Dog Health & More
Monday January 5th, 2009
1. Take time off to housetrain your puppy.
2. Start using a crate the day you bring her home.
3. Take your puppy outside for a bathroom break every one to two hours during the day.
4. Plan a middle-of-the-night potty run for young puppies.
5. Shower her with treats and praise when she does a good job.
6. Don't punish your pup for accidents you haven't seen.
1. Take time off to housetrain your puppy. Housetraining will be quicker and easier if you start as soon as your pup comes home, then stick to it 24 hours a day. That's one reason experts recommend taking off a week or two from work when you first get your pup.
2. Start using the crate the day you bring her home. Crate training helps dogs learn bladder and bowel control because they don't soiling their sleeping and eating areas.
The crate should be big enough for your pup to stand up, turn around, and lie down in comfortably, but no bigger. If it's too spacious, she may feel like she can eliminate in one corner and still keep her living space clean. Put the crate somewhere in your house where there's a lot of foot traffic to keep your pup from feeling isolated and get her used to the noise and bustle of your household. Or get a portable crate you can take with you from room to room.
Important: The crate should not be used to keep your pup "out of sight, out of mind." Give your puppy lots of breaks to stretch her legs and to play and bond with you; one or two hours at a stretch in the crate is all the time she should be spending there during the day.
3. Take your puppy outside for a bathroom break every one to two hours during the day. A general rule of thumb is that a puppy can hold it for as many hours as she is months old, plus one--for a three-month-old pup, that's four hours. But to prevent accidents in the crate, which make housetraining harder, as well as urinary tract infections, most experts recommend taking your puppy out every one to two hours during the day.
You should also give her a bathroom run after she eats or drinks, wakes up from a nap, or finishes a play session--all times when she's likely to go. She also be taken out first thing in the morning and last thing at night. And always watch for warning signs that she needs to go. Clues include whining, pacing, circling, or sniffing the ground. If you see any of these distress signals, take your pup outside right away.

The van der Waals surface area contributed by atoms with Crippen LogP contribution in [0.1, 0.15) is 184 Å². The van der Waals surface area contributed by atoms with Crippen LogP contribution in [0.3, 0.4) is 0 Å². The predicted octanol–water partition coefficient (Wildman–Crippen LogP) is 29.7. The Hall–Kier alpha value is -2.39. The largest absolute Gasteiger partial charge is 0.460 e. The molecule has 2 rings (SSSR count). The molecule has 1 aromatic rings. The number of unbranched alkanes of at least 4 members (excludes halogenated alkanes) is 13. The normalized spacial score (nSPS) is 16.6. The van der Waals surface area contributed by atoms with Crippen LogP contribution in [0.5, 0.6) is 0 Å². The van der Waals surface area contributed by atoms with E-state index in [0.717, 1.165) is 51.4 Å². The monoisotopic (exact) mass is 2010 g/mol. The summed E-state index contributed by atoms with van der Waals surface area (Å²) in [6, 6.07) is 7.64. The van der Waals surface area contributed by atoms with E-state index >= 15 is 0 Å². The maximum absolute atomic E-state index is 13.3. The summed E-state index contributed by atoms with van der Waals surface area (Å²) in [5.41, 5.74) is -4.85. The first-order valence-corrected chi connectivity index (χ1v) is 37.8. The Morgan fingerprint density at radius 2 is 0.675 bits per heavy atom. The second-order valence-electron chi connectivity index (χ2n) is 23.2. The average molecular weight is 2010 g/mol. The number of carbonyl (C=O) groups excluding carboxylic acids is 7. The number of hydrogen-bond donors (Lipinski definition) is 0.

4. Plan a middle-of-the-night potty run for young puppies. Puppies younger than four months will need a midnight potty break, so set your alarm. Keep nighttime bathroom runs calm and matter-of-fact, so your pup doesn't think it's playtime.
5. Shower her with treats and praise when she does a good job. Make sure the treats and praise come right after she finishes eliminating, and make the praise enthusiastic and the food treat top-notch. You want to make it crystal clear that eliminating outside is a great thing. Don't wait to get back to the house to give your puppy her treat; she won't connect the reward with what prompted it.
Important: Take your puppy for a walk or give her some playtime as a bonus reward. If she always comes straight back inside after eliminating, she'll learn to hold it to prolong her time outdoors.
6. Don't punish your pup for accidents you haven't seen. Clean up thoroughly so she's not drawn back to the same place by the smell of residual poop or urine. If you catch your puppy having an accident, startle her midstream with a shout or clap and then quickly hustle her outside to finish the job. Praise her when she's done so she learns that eliminating outside isn't just allowed, it's generously rewarded.
Bottom line: The keys to good housetraining include: